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Lamar Jackson denies reports, adamant he is 'strictly a quarterback'

INDIANAPOLIS — Quarterback Lamar Jackson denied media reports Friday that he had been asked by teams at the NFL Combine to work out as a wide receiver.

"No teams have asked me to play wide receiver," Jackson said. "I don't even know where that comes from. I'm strictly a quarterback."

Jackson also emphasized that should a team ask him to switch at any point during the process, he will not end up with that organization.

"I'm not going to their team," he said. "Whoever likes me at quarterback, that's where I'm going."

Jackson, who finished his collegiate career at Louisville with 9,043 yards, 69 touchdowns and a 142.9 quarterback rating in three seasons, said he is "shocked" to hear the rumors about him playing wide receiver. The 2016 Heisman Trophy winner added he finds any suggestion that he cannot play quarterback in the NFL to be a form of disrespect

"I thought I did a good job at quarterback. I did!" said Jackson, laughing. "… I'm here now. I'm at the Combine, I've just got to show off my ability."

He later dismissed the notion he would be satisfied with a backup quarterback role that includes playing in the slot.

"That's basically another position," Jackson said. "You're just trying to reword the question. No, like I said before, I'm a quarterback."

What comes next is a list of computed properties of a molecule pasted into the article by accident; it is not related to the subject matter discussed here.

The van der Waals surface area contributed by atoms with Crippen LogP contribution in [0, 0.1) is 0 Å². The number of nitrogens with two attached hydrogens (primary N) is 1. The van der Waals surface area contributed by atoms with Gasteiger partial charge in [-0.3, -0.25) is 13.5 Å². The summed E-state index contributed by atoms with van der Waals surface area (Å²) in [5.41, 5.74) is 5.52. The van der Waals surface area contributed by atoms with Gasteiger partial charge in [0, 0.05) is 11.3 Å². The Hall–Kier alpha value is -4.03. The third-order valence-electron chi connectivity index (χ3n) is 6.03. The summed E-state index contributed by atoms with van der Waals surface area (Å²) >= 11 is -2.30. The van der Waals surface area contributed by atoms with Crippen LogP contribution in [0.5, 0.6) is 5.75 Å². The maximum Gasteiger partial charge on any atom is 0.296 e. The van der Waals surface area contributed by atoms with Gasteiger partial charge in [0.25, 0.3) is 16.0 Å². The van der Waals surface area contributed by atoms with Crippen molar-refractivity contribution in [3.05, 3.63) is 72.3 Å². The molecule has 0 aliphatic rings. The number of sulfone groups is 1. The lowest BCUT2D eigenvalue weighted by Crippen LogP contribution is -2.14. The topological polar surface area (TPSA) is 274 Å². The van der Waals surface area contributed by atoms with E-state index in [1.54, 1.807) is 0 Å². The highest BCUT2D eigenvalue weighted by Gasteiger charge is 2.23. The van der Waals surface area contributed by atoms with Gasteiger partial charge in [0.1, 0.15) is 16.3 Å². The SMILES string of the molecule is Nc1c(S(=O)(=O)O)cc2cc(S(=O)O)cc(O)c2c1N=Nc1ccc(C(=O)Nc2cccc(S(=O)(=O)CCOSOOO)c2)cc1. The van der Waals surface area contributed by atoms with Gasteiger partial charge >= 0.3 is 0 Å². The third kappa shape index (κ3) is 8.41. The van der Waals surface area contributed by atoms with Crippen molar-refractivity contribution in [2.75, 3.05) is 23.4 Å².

Jackson said any Wildcat packages also fall outside of acceptable role, joking that "this is not the Dolphins with Ronnie Brown and Ricky Williams."

When asked Wednesday whether he thought Jackson projects as a quarterback or wide receiver, President of Football Operations/GM John Elway chose the former.

"I started watching him," Elway said. "Is there a quarterback that's gone and been a wide receiver [that's been] successful?

"… I think if he's going to make it, he's going to make it as a quarterback in the right situation."

Whether that situation will be in Denver remains to be seen, but Jackson promised Friday a "different" and "leveled-up Lamar" for any team that chooses to draft him.

After his 2017 completion percentage dipped below 60 percent following Louisville's bowl game, Jackson has spent the offseason working on his accuracy and his footwork.

He said he's improved his ability to stay in the pocket while keeping his eyes downfield, and he's also transformed a stance that he said was too narrow in college.

"I feel like Drew Brees now," joked Jackson about his newfound stance.

He will get the chance to show off that accuracy and his Brees-like footwork during his throwing session Saturday, and he expects teams will be most interested in these aspects of his game.

Should he perform well, he could convince a team he's worth a first-round draft pick.

And that team would be getting quite the weapon.

"I'm mobile," Jackson said. "I can hit any target on the field. I love the game with a passion. I can lead my team, and I feel like the field general when I'm out there. I love to score. I love to put the ball in other receivers' hands. I'm not a ball hog, at all. It may look like it, but I'm not."

"I just love winning."

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